What are some sources of iron? List them from highest to lowest bioavailability.
Heme (meat products), Fe complexed to organic compounds, Fe salts complexed to inorganic compounds (vitamin supplements)
How is Fe distributed in the body?
2/3 in Hb, 1/2 in storage (in other cells: liver, as cytocomes, etc.)
True or false: Metabolic and storage pool iron is primarily regulated by absorption. Normal iron loss is small.
True; Males lost 1mg/day, females: 2mg/day
What part of the intestine is Fe primarily absorbed at?
Duodenum or proximal jejunum
What is the average intake of iron/day and how much of that is absorbed?
Average intake: 10-15 mg elemental Fe/day, 10% absorbed or 1mg/day
What are the conditions that require increased intake of Fe?
Menstruation, pregnancy, rapid growth, blood loss
What are the factors that affect absorption and bioavailability of iron?
Form of iron,
Acid environment of stomach/vitamin C presence (may help with Fe absorption) and
Chelators (reduce absorption)
How is heme iron absorbed? What can non heme iron be bound to to reduce availability? What form of Fe are iron salts converted to before absorption?
Heme is absorbed as intact Hemin
Non-heme Fe may be bound to phytates, reducing availability
Fe salts are converted to ferrous salts (Fe+2) before absorption
What are the 3 types of oral iron supplements and how much iron does each contain?
Ferrous gluconate: 30-36 mg elemental Fe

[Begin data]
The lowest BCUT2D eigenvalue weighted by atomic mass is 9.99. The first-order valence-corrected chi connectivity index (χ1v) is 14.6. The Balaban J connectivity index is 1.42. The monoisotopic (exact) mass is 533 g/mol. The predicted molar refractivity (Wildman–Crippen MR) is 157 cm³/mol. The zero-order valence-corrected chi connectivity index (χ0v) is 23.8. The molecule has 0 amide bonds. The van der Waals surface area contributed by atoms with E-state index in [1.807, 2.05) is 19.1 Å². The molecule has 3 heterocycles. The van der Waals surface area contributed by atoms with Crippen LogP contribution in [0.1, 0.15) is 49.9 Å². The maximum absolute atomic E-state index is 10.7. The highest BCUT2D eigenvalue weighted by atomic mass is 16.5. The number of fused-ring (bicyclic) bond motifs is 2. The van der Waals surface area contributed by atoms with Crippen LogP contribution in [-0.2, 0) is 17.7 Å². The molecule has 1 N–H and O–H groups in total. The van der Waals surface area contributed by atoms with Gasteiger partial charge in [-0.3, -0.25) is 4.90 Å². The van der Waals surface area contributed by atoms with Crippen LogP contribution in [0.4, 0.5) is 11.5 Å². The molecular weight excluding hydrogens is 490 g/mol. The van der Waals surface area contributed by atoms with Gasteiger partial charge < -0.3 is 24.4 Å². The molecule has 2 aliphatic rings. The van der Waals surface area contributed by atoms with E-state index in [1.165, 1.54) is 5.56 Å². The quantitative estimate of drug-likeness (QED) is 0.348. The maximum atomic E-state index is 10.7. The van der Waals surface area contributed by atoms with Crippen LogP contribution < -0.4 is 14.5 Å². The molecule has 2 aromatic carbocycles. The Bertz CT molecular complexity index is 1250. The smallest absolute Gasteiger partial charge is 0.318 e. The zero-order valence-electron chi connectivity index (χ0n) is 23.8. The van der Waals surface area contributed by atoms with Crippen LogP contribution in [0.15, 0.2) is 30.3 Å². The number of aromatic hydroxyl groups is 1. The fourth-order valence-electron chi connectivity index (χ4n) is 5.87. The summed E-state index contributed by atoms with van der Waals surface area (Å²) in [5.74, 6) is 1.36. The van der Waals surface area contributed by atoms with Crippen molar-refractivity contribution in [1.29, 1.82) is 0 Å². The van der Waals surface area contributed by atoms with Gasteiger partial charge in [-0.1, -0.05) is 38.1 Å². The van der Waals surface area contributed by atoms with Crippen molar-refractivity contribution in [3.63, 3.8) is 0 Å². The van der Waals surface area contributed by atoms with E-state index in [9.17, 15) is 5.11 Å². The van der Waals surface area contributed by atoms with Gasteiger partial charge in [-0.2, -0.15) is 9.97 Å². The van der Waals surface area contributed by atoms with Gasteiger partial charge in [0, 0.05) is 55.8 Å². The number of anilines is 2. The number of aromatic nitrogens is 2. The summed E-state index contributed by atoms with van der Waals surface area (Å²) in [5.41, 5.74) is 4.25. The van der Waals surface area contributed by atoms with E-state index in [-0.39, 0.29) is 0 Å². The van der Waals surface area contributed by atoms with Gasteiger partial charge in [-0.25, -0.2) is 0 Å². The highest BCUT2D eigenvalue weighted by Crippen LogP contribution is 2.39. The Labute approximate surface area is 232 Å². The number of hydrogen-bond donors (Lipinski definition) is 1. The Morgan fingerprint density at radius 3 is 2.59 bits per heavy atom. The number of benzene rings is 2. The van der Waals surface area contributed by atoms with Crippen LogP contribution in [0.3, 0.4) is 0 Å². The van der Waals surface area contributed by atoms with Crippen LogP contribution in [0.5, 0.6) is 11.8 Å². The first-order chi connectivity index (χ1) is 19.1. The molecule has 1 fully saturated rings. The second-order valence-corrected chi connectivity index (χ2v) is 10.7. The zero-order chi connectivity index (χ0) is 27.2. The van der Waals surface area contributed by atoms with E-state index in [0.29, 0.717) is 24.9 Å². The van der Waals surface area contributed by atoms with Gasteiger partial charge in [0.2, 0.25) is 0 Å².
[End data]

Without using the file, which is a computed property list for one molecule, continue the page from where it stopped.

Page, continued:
Ferrous sulphate: 60-66 mg elemental Fe
Ferrous fumarate: 90-100 mg elemental Fe
After starting oral Fe, how long does it take to see an increase in Hb? how long does it take to correct anemia?
2-4 weeks to increase Hb. May take up to 3 months to correct anemia. Replenish stores of Fe within 3-6 months after normalization of Hb.
What are some potential side effect of oral iron? Are they dose related?
Side effects are usually in the GI tract: nausea, epigastric abdominal pain, constipation/diarrhea. Overdose can be lethal.
Yes, the side effects are dose related
When do you put a patient on parenteral (IV) iron instead of oral?
Patients who cannot tolerate oral Fe or cannot absorb Fe adequately. And/or when losses are greater than what oral iron can provide.
When there is a deficiency in vitamin B12 or folic acid, what stage of the cell cycle are cells arrested in?
What cells are most effected by vitamin B12 and folic acid deficiencies?
Rapidly dividing cells, specifically:
- Hematologic cells: megaloblasts (large erythroid precursors with large nuclei and open chromatin, but cytoplasm of mature cell)
- Non-hematopoietic cells: GI epithelium
True or false: folate deficiency affects neurologic tissue
False: only vitamin B12 deficiency affects neurologic tissue
What are some sources of B12?
Bacterial synthesis (not made by plants or animals). Get it in diet through animals, fish, eggs, dairy products, nitrogen fixing bacteria in legumes
How much vitamin B12 do you need in a day?
How long of a supply of vitamin B12 do you have in your liver?
3-5 years supply
What are the steps in vitamin B12 absorption?
Stomach: Acidic pH frees B12 from nonspecific binding to dietary protein, parietal cells release intrinsic factor (IF), and free B12 binds R protein present in salvia/gastric secretions